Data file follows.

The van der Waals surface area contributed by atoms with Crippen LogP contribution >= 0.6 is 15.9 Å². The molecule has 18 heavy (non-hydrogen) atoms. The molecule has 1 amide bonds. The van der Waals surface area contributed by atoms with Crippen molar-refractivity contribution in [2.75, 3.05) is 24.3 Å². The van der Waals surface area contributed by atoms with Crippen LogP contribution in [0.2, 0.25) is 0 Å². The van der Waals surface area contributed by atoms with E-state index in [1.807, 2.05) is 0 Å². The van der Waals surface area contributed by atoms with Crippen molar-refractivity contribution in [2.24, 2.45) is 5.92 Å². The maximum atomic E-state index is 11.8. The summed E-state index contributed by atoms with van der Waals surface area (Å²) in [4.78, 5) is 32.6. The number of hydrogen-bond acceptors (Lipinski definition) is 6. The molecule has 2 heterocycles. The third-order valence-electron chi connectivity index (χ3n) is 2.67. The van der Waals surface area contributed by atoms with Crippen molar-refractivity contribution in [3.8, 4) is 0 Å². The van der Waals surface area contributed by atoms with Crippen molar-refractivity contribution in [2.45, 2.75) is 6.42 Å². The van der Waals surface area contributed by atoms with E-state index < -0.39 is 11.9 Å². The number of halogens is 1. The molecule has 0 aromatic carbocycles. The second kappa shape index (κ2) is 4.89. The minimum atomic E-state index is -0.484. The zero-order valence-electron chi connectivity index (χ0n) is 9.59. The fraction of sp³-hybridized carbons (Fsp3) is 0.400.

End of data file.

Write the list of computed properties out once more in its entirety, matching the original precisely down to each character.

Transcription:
The van der Waals surface area contributed by atoms with Crippen LogP contribution >= 0.6 is 15.9 Å². The molecule has 18 heavy (non-hydrogen) atoms. The molecule has 1 amide bonds. The van der Waals surface area contributed by atoms with Crippen molar-refractivity contribution in [2.75, 3.05) is 24.3 Å². The van der Waals surface area contributed by atoms with Crippen LogP contribution in [0.2, 0.25) is 0 Å². The van der Waals surface area contributed by atoms with E-state index in [1.807, 2.05) is 0 Å². The van der Waals surface area contributed by atoms with Crippen molar-refractivity contribution in [2.24, 2.45) is 5.92 Å². The maximum atomic E-state index is 11.8. The summed E-state index contributed by atoms with van der Waals surface area (Å²) in [4.78, 5) is 32.6. The number of hydrogen-bond acceptors (Lipinski definition) is 6. The molecule has 2 heterocycles. The third-order valence-electron chi connectivity index (χ3n) is 2.67. The van der Waals surface area contributed by atoms with Crippen molar-refractivity contribution in [3.8, 4) is 0 Å². The van der Waals surface area contributed by atoms with Crippen molar-refractivity contribution in [2.45, 2.75) is 6.42 Å². The van der Waals surface area contributed by atoms with E-state index < -0.39 is 11.9 Å². The number of halogens is 1. The molecule has 0 aromatic carbocycles. The second kappa shape index (κ2) is 4.89. The minimum atomic E-state index is -0.484. The zero-order valence-electron chi connectivity index (χ0n) is 9.59. The fraction of sp³-hybridized carbons (Fsp3) is 0.400.